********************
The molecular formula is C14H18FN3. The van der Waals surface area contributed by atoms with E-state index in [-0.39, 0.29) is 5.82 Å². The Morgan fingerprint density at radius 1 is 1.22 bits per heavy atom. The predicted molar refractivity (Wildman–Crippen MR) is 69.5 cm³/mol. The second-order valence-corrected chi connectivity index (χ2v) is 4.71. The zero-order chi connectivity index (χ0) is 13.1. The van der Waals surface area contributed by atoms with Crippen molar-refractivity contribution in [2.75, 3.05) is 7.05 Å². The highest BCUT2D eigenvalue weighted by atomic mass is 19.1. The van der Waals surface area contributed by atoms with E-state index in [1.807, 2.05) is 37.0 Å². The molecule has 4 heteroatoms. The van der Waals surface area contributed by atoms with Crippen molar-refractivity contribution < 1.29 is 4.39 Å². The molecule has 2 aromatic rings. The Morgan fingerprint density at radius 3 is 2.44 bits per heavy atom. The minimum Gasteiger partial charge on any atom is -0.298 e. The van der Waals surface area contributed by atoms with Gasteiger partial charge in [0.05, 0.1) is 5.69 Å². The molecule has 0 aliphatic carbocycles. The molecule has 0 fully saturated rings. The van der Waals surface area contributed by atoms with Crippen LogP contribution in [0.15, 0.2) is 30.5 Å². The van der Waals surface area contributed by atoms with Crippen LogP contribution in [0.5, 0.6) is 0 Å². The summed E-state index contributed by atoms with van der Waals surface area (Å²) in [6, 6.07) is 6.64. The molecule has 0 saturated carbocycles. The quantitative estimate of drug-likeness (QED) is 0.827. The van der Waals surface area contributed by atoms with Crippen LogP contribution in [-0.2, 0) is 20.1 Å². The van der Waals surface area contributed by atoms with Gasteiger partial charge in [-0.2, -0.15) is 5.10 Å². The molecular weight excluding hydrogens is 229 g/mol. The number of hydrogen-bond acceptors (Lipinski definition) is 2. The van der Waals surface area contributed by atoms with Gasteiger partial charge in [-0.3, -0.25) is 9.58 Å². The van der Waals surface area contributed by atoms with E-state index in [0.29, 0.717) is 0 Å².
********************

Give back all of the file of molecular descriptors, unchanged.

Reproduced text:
The molecular formula is C14H18FN3. The van der Waals surface area contributed by atoms with E-state index in [-0.39, 0.29) is 5.82 Å². The Morgan fingerprint density at radius 1 is 1.22 bits per heavy atom. The predicted molar refractivity (Wildman–Crippen MR) is 69.5 cm³/mol. The second-order valence-corrected chi connectivity index (χ2v) is 4.71. The zero-order chi connectivity index (χ0) is 13.1. The van der Waals surface area contributed by atoms with Crippen molar-refractivity contribution in [2.75, 3.05) is 7.05 Å². The highest BCUT2D eigenvalue weighted by atomic mass is 19.1. The van der Waals surface area contributed by atoms with E-state index in [1.807, 2.05) is 37.0 Å². The molecule has 4 heteroatoms. The van der Waals surface area contributed by atoms with Crippen molar-refractivity contribution < 1.29 is 4.39 Å². The molecule has 2 aromatic rings. The Morgan fingerprint density at radius 3 is 2.44 bits per heavy atom. The minimum Gasteiger partial charge on any atom is -0.298 e. The van der Waals surface area contributed by atoms with Gasteiger partial charge in [0.05, 0.1) is 5.69 Å². The molecule has 0 aliphatic carbocycles. The molecule has 0 fully saturated rings. The van der Waals surface area contributed by atoms with Crippen LogP contribution in [0.15, 0.2) is 30.5 Å². The van der Waals surface area contributed by atoms with Crippen LogP contribution in [0.5, 0.6) is 0 Å². The summed E-state index contributed by atoms with van der Waals surface area (Å²) in [6, 6.07) is 6.64. The molecule has 0 saturated carbocycles. The quantitative estimate of drug-likeness (QED) is 0.827. The van der Waals surface area contributed by atoms with Crippen LogP contribution in [-0.2, 0) is 20.1 Å². The van der Waals surface area contributed by atoms with Gasteiger partial charge in [-0.2, -0.15) is 5.10 Å². The molecular weight excluding hydrogens is 229 g/mol. The number of hydrogen-bond acceptors (Lipinski definition) is 2. The van der Waals surface area contributed by atoms with Gasteiger partial charge in [-0.3, -0.25) is 9.58 Å². The van der Waals surface area contributed by atoms with E-state index in [0.29, 0.717) is 0 Å².